I write about my journey not to turn this crime blog into a travel log, but to carry further my last column concerning deterrence —specifically, the question of whether the death penalty makes would-be killers think twice, assuming, of course, that they even think once. When it comes to thinking, however, it is wishful thinking for Trinis to expect that a proposed resumption of hanging will bring peace to their troubled country.
"Were we to reinstitute hangings," acting Prime Minister Jack Warner aid last summer, "it will have a dent on crime. I am convinced.” Despite the strength of his conviction, this widely-held perspective ignores both scientific research and basic logic concerning how drug dealers, gang-bangers and other predators balance risks and rewards.FULL ENTRY
In the hotly-contested gubernatorial race in California, a state where executions are legal yet so infrequent that the backlog of cases exceeds 700, the death penalty has surfaced as an issue dividing the candidates. In a new television ad, Republican Meg Whitman criticizes her Democratic opponent for his stance on the issue:
"Jerry Brown opposes the death penalty," a police sergeant says in the 15-second message, after which another officer responds, "Even for cop killers."
Not only is the claim that Brown is soft on crime, but apparently he's not willing to protect the men and women in blue who put their lives on the line every day to protect the rest of us from harm.
No one, regardless of position on capital punishment, would argue against the idea of shielding the police from armed assailants. As shown in the figure below, dozens of law enforcement officers are murdered nationally every year while in the line of duty.
There is, however, an inherent inconsistency to the proposition that threatening would-be cop killers with the penalty of death might actually make them think twice about taking aim at the police. Weighing the risks and rewards, some criminals deliberately choose to kill a police officer rather than to be taken into custody. Although despicable, the act is designed to avoid punishment altogether, be it capital or of lesser variety.
A long tradition of research on the deterrence process indicates that what discourages people from wrongdoing is not the severity of punishment, but its perceived likelihood. By killing a police officer, a criminal seeks to reduce the chance of punishment—any punishment. Criminals who believe that they can avoid apprehension by killing a police officer will not be deterred by whatever penalty is on the books.
Contextual note: If you’ve been following this blog since its launch last March, you may already know that I am opposed to capital punishment. My opposition is not so much based on morality, ethics or a fundamental belief about the sanctity of human life, but on utility—that is, the lack of effectiveness or concrete gain derived from executing murderers. Previously, I wrote about the significant financial burden posed by the death penalty process, although, as some have argued, there is no price tag to justice. As promised, I plan to address in due course the many ways in which capital punishment is problematic. Here I discuss the issue of racial bias, and will take up other matters, including deterrence, in future columns.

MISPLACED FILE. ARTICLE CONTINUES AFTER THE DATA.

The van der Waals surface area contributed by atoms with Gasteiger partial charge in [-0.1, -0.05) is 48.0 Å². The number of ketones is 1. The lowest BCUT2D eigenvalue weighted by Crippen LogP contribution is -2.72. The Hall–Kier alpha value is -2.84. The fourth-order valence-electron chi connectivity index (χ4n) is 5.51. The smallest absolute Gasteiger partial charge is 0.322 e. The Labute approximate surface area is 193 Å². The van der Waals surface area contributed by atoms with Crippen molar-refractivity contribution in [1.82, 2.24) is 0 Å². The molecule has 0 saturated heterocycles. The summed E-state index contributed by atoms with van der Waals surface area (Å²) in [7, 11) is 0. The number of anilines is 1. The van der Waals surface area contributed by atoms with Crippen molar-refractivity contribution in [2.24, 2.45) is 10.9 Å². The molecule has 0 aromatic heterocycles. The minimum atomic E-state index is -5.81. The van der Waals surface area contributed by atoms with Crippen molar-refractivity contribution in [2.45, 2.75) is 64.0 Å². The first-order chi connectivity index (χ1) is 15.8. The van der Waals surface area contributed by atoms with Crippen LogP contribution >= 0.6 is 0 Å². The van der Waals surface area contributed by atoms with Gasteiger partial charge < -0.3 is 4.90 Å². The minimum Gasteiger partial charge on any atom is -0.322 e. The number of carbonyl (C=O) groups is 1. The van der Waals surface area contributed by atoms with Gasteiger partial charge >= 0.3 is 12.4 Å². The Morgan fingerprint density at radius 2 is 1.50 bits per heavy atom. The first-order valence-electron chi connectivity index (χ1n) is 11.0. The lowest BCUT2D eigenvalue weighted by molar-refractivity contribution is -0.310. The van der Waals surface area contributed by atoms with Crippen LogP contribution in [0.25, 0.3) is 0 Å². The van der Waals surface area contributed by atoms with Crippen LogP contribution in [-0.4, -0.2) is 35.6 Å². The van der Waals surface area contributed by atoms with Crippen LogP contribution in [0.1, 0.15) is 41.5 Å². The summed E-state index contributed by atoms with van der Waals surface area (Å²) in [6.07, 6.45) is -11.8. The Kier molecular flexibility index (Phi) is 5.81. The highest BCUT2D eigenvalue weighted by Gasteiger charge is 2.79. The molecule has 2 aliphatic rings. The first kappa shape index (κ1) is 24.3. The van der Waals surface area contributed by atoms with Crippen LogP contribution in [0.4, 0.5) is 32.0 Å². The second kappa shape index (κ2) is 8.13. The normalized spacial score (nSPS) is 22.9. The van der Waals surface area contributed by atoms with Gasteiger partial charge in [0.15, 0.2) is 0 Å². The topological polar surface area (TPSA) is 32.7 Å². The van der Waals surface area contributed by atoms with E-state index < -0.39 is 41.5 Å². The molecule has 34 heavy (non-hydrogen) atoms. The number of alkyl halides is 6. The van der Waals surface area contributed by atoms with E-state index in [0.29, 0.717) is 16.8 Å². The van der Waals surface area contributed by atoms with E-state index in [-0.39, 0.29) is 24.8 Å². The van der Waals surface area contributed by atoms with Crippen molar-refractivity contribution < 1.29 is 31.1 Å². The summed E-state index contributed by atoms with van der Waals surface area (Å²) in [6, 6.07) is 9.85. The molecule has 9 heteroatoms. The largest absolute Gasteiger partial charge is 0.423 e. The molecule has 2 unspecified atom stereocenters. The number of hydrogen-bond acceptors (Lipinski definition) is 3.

In an “exit interview” of sorts just prior to his June retirement, Justice John Paul Stevens confessed to NPR’s Nina Totenberg that his only regret, while looking back over his 35 years on the Supreme Court, was a 1976 vote to affirm the use of capital punishment. In Gregg v. Georgia, decided just after Stevens’ appointment, the high court ended a four–year moratorium on the death penalty and cleared the way for states to resume executions under narrowly prescribed conditions.
The hope and expectation at the time was to constrain juries from misguided use of their discretion, a level of arbitrariness that had led the court in 1972 to strike down capital punishment. In a 5-4 decision, supported by 9 separate opinions, the Court had ruled in Furman v. Georgia that the death penalty, as practiced, violated the Eighth Amendment prohibition against “cruel and unusual” punishment. The majority was of the opinion that the death penalty, although not cruel and unusual in principle, was however being applied capriciously and unevenly, more often against minorities and the poor.
Then in 1976, when presented with revised statutes, the Supreme Court, by a vote of 7-2 (with Stevens joining the majority), held that capital punishment was indeed constitutional under two conditions. First, the trial process needed to be bifurcated into guilt and penalty phases. Second, juries had to be given clear guidelines concerning the aggravating factors that would warrant such a sanction and the mitigating factors that would indicate otherwise. Stevens and his brethren believed that by reserving capital punishment only for the select group of heinous cases that were without mitigation, the penalty could be applied independently of race or privilege.FULL ENTRY
Author's note: Yesterday's chat on capital punishment was lively and informative. As a way to close the book on the discussion, at least for now, before moving on to other matters, I have posted a column that I published in the Boston Globe several years ago, involving my trip to Missouri to witness an execution. Rather than an intellectual debate of the issues, it provides a different perspective on our country's addiction to capital punishment.
Too Easy to Kill
James Alan Fox
I have long been a vocal opponent of capital punishment, publishing academic studies and testifying before legislative bodies on a few occasions. Despite all my reading, research and reflection on the evils of execution, I had never witnessed one firsthand -- that is, not until last month.
I flew from Providence to Potosi, Mo., a small "prison town" two hours south of St. Louis, to serve as a state's witness to the execution of Richard Zeitvogel. A 40-year-old career criminal, Zeitvogel had cold-bloodedly murdered two cellmates while incarcerated for the 1976 rape and robbery of a Pulaski County family. In the crime that earned him the time, Zeitvogel had forced the terrified homeowner to watch as he and his buddies raped the man's wife in a spirit of camaraderie.
Now I would be the one to do the watching, as the State of Missouri would take Zeitvogel's life by means of lethal injection. Of course, I was not forced to witness this act of violence, and my willingness, though conveniently couched in terms of scholarly curiosity, made me feel self-conscious about my somewhat voyeuristic voyage to the "Show Me" state.FULL ENTRY